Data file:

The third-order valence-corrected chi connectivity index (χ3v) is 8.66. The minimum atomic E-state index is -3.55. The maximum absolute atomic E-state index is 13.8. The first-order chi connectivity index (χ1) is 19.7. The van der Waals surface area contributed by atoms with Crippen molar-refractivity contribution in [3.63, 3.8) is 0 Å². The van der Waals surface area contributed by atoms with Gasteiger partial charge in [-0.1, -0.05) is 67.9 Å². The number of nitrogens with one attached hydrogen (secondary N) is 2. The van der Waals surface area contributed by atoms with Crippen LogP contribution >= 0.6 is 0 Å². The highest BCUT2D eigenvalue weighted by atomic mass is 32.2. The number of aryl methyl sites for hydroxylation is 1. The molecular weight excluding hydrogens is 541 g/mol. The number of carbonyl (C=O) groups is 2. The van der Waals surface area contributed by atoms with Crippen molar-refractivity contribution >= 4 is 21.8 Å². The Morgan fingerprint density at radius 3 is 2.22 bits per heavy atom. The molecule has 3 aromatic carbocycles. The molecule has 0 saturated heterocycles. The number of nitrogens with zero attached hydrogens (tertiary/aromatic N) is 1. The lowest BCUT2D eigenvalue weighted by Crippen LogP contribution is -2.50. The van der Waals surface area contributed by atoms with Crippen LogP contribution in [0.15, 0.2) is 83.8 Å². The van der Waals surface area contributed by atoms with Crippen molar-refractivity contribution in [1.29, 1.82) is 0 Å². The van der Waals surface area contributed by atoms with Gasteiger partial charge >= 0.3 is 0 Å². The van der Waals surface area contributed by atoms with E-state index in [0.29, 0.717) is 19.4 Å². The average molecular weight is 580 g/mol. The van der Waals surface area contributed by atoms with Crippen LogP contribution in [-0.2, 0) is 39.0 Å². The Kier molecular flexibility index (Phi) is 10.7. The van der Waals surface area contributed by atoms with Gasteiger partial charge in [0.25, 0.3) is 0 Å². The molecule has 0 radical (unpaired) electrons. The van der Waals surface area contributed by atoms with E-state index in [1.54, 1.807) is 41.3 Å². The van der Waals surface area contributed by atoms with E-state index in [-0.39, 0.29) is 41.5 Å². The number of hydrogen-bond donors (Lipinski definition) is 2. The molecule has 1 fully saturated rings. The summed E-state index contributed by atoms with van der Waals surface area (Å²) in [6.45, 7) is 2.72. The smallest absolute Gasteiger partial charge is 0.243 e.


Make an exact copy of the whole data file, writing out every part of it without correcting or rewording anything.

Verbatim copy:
The third-order valence-corrected chi connectivity index (χ3v) is 8.66. The minimum atomic E-state index is -3.55. The maximum absolute atomic E-state index is 13.8. The first-order chi connectivity index (χ1) is 19.7. The van der Waals surface area contributed by atoms with Crippen molar-refractivity contribution in [3.63, 3.8) is 0 Å². The van der Waals surface area contributed by atoms with Gasteiger partial charge in [-0.1, -0.05) is 67.9 Å². The number of nitrogens with one attached hydrogen (secondary N) is 2. The van der Waals surface area contributed by atoms with Crippen LogP contribution >= 0.6 is 0 Å². The highest BCUT2D eigenvalue weighted by atomic mass is 32.2. The number of aryl methyl sites for hydroxylation is 1. The molecular weight excluding hydrogens is 541 g/mol. The number of carbonyl (C=O) groups is 2. The van der Waals surface area contributed by atoms with Crippen molar-refractivity contribution >= 4 is 21.8 Å². The Morgan fingerprint density at radius 3 is 2.22 bits per heavy atom. The molecule has 3 aromatic carbocycles. The molecule has 0 saturated heterocycles. The number of nitrogens with zero attached hydrogens (tertiary/aromatic N) is 1. The lowest BCUT2D eigenvalue weighted by Crippen LogP contribution is -2.50. The van der Waals surface area contributed by atoms with Crippen LogP contribution in [0.15, 0.2) is 83.8 Å². The van der Waals surface area contributed by atoms with Crippen molar-refractivity contribution in [1.29, 1.82) is 0 Å². The van der Waals surface area contributed by atoms with Gasteiger partial charge >= 0.3 is 0 Å². The van der Waals surface area contributed by atoms with E-state index in [0.29, 0.717) is 19.4 Å². The average molecular weight is 580 g/mol. The van der Waals surface area contributed by atoms with Crippen LogP contribution in [-0.2, 0) is 39.0 Å². The Kier molecular flexibility index (Phi) is 10.7. The van der Waals surface area contributed by atoms with Gasteiger partial charge in [0.25, 0.3) is 0 Å². The molecule has 0 radical (unpaired) electrons. The van der Waals surface area contributed by atoms with E-state index in [1.54, 1.807) is 41.3 Å². The van der Waals surface area contributed by atoms with E-state index in [-0.39, 0.29) is 41.5 Å². The number of hydrogen-bond donors (Lipinski definition) is 2. The molecule has 1 fully saturated rings. The summed E-state index contributed by atoms with van der Waals surface area (Å²) in [6.45, 7) is 2.72. The smallest absolute Gasteiger partial charge is 0.243 e.